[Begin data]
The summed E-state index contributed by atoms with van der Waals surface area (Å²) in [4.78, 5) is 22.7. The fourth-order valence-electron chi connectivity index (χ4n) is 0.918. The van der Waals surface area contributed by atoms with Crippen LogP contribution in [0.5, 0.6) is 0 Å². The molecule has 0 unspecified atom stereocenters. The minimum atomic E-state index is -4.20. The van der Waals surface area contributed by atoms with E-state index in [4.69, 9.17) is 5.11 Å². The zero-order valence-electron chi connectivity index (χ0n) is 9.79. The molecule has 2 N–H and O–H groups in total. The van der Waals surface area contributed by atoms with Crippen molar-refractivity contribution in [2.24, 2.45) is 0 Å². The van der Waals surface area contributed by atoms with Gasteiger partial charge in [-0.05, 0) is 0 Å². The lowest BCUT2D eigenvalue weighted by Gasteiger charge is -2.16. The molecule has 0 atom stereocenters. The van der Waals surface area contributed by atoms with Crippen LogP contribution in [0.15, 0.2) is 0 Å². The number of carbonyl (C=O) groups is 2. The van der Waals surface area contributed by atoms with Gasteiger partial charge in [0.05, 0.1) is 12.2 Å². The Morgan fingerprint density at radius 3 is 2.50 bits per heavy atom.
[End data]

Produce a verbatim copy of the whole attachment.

The summed E-state index contributed by atoms with van der Waals surface area (Å²) in [4.78, 5) is 22.7. The fourth-order valence-electron chi connectivity index (χ4n) is 0.918. The van der Waals surface area contributed by atoms with Crippen LogP contribution in [0.5, 0.6) is 0 Å². The molecule has 0 unspecified atom stereocenters. The minimum atomic E-state index is -4.20. The van der Waals surface area contributed by atoms with E-state index in [4.69, 9.17) is 5.11 Å². The zero-order valence-electron chi connectivity index (χ0n) is 9.79. The molecule has 2 N–H and O–H groups in total. The van der Waals surface area contributed by atoms with Crippen molar-refractivity contribution in [2.24, 2.45) is 0 Å². The van der Waals surface area contributed by atoms with Gasteiger partial charge in [-0.05, 0) is 0 Å². The lowest BCUT2D eigenvalue weighted by Gasteiger charge is -2.16. The molecule has 0 atom stereocenters. The van der Waals surface area contributed by atoms with Crippen LogP contribution in [0.15, 0.2) is 0 Å². The number of carbonyl (C=O) groups is 2. The van der Waals surface area contributed by atoms with Gasteiger partial charge in [0.05, 0.1) is 12.2 Å². The Morgan fingerprint density at radius 3 is 2.50 bits per heavy atom.